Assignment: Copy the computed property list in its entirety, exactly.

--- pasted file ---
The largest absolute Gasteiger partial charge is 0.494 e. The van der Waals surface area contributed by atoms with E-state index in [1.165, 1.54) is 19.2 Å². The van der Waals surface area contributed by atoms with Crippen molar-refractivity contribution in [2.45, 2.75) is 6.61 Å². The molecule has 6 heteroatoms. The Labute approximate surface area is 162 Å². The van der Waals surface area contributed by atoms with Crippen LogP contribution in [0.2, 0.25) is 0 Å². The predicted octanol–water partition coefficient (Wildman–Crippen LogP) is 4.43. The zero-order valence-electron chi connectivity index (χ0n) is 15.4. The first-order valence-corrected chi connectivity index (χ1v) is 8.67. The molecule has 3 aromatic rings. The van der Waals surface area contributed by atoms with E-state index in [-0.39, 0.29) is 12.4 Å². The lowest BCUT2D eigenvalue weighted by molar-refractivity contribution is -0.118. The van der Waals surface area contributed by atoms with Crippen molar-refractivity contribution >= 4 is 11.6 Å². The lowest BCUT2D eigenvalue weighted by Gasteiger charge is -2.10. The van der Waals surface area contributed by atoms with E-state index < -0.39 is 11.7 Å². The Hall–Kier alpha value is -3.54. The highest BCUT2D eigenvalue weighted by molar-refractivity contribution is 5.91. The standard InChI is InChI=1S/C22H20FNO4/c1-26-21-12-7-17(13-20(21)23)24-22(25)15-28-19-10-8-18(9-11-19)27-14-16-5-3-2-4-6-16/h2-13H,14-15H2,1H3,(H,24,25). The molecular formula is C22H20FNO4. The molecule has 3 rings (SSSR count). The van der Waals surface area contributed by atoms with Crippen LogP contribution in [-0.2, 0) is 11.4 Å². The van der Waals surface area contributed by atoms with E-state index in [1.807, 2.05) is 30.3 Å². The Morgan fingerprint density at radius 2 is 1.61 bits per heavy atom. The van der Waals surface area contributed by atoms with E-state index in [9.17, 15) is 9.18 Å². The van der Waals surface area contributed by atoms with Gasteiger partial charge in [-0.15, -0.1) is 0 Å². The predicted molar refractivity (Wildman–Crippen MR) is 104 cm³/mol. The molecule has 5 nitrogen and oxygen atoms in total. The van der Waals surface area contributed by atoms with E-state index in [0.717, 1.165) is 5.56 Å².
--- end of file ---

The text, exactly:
The largest absolute Gasteiger partial charge is 0.494 e. The van der Waals surface area contributed by atoms with E-state index in [1.165, 1.54) is 19.2 Å². The van der Waals surface area contributed by atoms with Crippen molar-refractivity contribution in [2.45, 2.75) is 6.61 Å². The molecule has 6 heteroatoms. The Labute approximate surface area is 162 Å². The van der Waals surface area contributed by atoms with Crippen LogP contribution in [0.2, 0.25) is 0 Å². The predicted octanol–water partition coefficient (Wildman–Crippen LogP) is 4.43. The zero-order valence-electron chi connectivity index (χ0n) is 15.4. The first-order valence-corrected chi connectivity index (χ1v) is 8.67. The molecule has 3 aromatic rings. The van der Waals surface area contributed by atoms with E-state index in [-0.39, 0.29) is 12.4 Å². The lowest BCUT2D eigenvalue weighted by molar-refractivity contribution is -0.118. The van der Waals surface area contributed by atoms with Crippen molar-refractivity contribution >= 4 is 11.6 Å². The lowest BCUT2D eigenvalue weighted by Gasteiger charge is -2.10. The van der Waals surface area contributed by atoms with E-state index < -0.39 is 11.7 Å². The Hall–Kier alpha value is -3.54. The highest BCUT2D eigenvalue weighted by molar-refractivity contribution is 5.91. The standard InChI is InChI=1S/C22H20FNO4/c1-26-21-12-7-17(13-20(21)23)24-22(25)15-28-19-10-8-18(9-11-19)27-14-16-5-3-2-4-6-16/h2-13H,14-15H2,1H3,(H,24,25). The molecular formula is C22H20FNO4. The molecule has 3 rings (SSSR count). The van der Waals surface area contributed by atoms with Crippen LogP contribution in [-0.2, 0) is 11.4 Å². The van der Waals surface area contributed by atoms with E-state index in [1.807, 2.05) is 30.3 Å². The Morgan fingerprint density at radius 2 is 1.61 bits per heavy atom. The van der Waals surface area contributed by atoms with E-state index in [9.17, 15) is 9.18 Å². The van der Waals surface area contributed by atoms with Gasteiger partial charge in [-0.15, -0.1) is 0 Å². The predicted molar refractivity (Wildman–Crippen MR) is 104 cm³/mol. The molecule has 5 nitrogen and oxygen atoms in total. The van der Waals surface area contributed by atoms with E-state index in [0.717, 1.165) is 5.56 Å².